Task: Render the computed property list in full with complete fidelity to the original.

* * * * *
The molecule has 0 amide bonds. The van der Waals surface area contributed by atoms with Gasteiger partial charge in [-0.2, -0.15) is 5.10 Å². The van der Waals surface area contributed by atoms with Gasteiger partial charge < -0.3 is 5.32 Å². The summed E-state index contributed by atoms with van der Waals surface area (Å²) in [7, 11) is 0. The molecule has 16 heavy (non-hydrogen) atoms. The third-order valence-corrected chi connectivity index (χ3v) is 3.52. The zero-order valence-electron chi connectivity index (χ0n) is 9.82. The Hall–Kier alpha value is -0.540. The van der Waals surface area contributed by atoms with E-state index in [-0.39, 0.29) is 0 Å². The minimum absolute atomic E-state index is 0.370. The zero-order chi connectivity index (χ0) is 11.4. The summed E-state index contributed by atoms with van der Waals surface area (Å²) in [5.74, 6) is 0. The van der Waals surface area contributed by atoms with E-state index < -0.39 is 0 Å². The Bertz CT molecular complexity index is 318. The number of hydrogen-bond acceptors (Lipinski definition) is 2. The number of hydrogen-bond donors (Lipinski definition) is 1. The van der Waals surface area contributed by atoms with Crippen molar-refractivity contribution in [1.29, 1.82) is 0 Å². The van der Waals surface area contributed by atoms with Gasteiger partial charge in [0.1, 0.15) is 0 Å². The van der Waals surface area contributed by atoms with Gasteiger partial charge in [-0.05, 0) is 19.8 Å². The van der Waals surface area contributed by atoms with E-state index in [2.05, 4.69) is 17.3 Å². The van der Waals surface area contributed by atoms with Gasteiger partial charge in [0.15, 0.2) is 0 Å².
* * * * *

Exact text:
The molecule has 0 amide bonds. The van der Waals surface area contributed by atoms with Gasteiger partial charge in [-0.2, -0.15) is 5.10 Å². The van der Waals surface area contributed by atoms with Gasteiger partial charge < -0.3 is 5.32 Å². The summed E-state index contributed by atoms with van der Waals surface area (Å²) in [7, 11) is 0. The molecule has 16 heavy (non-hydrogen) atoms. The third-order valence-corrected chi connectivity index (χ3v) is 3.52. The zero-order valence-electron chi connectivity index (χ0n) is 9.82. The Hall–Kier alpha value is -0.540. The van der Waals surface area contributed by atoms with E-state index in [-0.39, 0.29) is 0 Å². The minimum absolute atomic E-state index is 0.370. The zero-order chi connectivity index (χ0) is 11.4. The summed E-state index contributed by atoms with van der Waals surface area (Å²) in [5.74, 6) is 0. The van der Waals surface area contributed by atoms with E-state index < -0.39 is 0 Å². The Bertz CT molecular complexity index is 318. The number of hydrogen-bond acceptors (Lipinski definition) is 2. The number of hydrogen-bond donors (Lipinski definition) is 1. The van der Waals surface area contributed by atoms with Crippen molar-refractivity contribution in [1.29, 1.82) is 0 Å². The van der Waals surface area contributed by atoms with Gasteiger partial charge in [0.1, 0.15) is 0 Å². The van der Waals surface area contributed by atoms with Gasteiger partial charge in [-0.05, 0) is 19.8 Å². The van der Waals surface area contributed by atoms with E-state index in [2.05, 4.69) is 17.3 Å². The van der Waals surface area contributed by atoms with Gasteiger partial charge in [0.15, 0.2) is 0 Å².